PUTRAJAYA, May 17 — Prime Minister Datuk Seri Anwar Ibrahim today said his government will seek an audience with the Conference of Rulers concerning the use of the word “Allah” in a non-Muslim context as controversy continues to rage over the Arabic word for God in Malaysia.

He said his Cabinet had earlier today discussed the Attorney-General’s decision to withdraw its appeal in the Jill Ireland Lawrence Bill court dispute concerning the seizure of the Sarawakian Bumiputera Christian’s imported religious publications back in 2014.

“To resolve this issue holistically and cohesively, the Cabinet today receive consent from the Yang di-Pertuan Agong to present its proposals to strengthen enforcement on the use of the word ‘Allah’ to the Conference of Rulers, and at the same time strengthen interracial and inter-religious unity and harmony in Malaysia,” Anwar said in a statement this afternoon.

He stressed that his government respects and accepts the state enactments and the Agong’s decree on February 7 to maintain the existing policies on the use of the word Allah.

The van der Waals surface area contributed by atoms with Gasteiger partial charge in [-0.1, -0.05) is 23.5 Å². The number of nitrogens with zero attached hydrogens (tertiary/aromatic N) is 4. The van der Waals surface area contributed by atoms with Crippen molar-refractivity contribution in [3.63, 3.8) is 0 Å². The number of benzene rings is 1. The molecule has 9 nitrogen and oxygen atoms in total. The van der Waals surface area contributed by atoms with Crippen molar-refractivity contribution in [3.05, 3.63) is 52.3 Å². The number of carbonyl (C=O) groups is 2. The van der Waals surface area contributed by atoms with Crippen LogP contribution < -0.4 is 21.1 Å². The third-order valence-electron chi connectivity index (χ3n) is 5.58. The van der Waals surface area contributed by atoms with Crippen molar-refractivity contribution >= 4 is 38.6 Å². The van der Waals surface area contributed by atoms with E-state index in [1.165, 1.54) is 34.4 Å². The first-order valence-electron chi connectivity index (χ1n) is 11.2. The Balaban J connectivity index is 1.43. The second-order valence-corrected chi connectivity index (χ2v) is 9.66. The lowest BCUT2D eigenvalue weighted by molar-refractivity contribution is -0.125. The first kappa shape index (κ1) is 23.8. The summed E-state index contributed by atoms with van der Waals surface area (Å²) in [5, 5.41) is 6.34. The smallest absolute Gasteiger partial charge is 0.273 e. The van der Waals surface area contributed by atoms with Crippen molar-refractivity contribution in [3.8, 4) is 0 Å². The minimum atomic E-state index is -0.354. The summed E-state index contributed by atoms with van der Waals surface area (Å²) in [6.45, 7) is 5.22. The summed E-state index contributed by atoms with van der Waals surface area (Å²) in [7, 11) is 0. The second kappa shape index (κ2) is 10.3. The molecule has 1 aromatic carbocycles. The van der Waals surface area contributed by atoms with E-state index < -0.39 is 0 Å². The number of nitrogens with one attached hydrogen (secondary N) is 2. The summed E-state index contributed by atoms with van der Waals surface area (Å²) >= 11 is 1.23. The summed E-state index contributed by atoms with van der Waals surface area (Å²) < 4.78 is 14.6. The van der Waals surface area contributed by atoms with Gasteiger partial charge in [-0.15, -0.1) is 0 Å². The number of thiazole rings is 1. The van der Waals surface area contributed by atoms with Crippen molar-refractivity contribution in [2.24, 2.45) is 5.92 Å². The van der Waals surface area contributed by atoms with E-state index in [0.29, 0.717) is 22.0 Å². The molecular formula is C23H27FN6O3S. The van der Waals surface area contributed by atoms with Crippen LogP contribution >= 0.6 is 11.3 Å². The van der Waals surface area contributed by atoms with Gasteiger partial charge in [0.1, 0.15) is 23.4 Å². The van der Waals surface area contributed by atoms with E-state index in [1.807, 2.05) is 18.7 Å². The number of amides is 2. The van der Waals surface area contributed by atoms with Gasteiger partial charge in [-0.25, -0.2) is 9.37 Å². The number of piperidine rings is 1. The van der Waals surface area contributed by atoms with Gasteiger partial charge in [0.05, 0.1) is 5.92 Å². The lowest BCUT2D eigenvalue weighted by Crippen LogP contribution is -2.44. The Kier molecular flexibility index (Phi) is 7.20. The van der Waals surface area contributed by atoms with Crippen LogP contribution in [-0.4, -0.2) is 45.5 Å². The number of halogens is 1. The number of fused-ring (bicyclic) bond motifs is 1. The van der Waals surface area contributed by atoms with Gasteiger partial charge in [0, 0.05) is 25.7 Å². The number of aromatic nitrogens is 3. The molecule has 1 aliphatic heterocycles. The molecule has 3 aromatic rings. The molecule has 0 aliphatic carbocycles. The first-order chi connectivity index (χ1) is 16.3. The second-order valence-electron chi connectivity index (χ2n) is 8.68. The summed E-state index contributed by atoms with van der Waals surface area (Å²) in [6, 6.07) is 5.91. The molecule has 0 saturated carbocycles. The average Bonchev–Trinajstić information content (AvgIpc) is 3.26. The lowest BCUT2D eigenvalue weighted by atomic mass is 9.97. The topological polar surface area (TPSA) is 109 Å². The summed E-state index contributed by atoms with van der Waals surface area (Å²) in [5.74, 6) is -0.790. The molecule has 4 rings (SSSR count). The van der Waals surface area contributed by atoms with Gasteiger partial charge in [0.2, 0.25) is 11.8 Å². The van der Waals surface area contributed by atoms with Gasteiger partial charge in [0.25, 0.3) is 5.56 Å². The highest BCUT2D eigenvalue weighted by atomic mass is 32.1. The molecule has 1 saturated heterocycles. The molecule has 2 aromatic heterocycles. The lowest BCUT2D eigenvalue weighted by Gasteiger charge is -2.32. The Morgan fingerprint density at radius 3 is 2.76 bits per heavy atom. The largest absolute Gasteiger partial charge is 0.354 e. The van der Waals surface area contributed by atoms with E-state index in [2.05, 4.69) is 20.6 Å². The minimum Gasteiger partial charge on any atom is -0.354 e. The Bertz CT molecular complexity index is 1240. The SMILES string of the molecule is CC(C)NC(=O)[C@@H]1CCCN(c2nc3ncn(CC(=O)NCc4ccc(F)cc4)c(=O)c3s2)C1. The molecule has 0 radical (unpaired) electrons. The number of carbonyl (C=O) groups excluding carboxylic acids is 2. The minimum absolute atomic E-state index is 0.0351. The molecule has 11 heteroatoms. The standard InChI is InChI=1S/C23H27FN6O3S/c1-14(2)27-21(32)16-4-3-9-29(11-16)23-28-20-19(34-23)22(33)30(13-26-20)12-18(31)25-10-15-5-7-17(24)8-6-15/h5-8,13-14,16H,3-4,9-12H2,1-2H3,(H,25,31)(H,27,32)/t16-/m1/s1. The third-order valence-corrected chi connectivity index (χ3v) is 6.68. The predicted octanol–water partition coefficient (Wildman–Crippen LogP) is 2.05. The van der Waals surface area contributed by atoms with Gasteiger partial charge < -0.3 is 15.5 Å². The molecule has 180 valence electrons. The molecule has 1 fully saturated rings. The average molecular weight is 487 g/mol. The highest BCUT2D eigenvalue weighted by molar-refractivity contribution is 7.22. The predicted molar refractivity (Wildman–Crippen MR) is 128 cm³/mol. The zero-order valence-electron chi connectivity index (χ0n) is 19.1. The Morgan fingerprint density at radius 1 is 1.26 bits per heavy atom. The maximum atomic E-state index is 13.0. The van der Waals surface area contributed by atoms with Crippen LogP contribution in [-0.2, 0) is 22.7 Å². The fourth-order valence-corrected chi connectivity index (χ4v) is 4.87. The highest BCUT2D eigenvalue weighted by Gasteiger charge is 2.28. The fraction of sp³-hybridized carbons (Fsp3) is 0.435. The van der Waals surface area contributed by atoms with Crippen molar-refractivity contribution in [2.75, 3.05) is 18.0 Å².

“The government will always defend the Federal Constitution, especially Article 3 concerning Islam as the religion of the federation, and that other religions can be practised in peace and harmony,” Anwar added.

On Monday, Anwar’s government confirmed it had withdrawn its appeal against the 2021 High Court ruling in favour of the Sarawakian native, Jill Ireland.

The move put an end to the 15-year-long legal saga that began when the government seized the Sarawak Bumiputera’s eight educational compact discs (CDs) containing the word “Allah”, the Arabic word for God, which were for her own use.


However, the decision has upset Malay and Muslim groups, and forced parties such as Umno in the national unity government to perform damage control.

Yesterday, Umno information chief Datuk Seri Azalina Othman Said sought to affirm her party’s commitment to uphold Islam, saying she and her party colleagues would raise the matter in the Cabinet.

Azalina, the minister for law and institutional reforms, said more “in-depth research” must be conducted in a manner fair to all parties, and the matter must be handled with care since it involved religious sensitivities.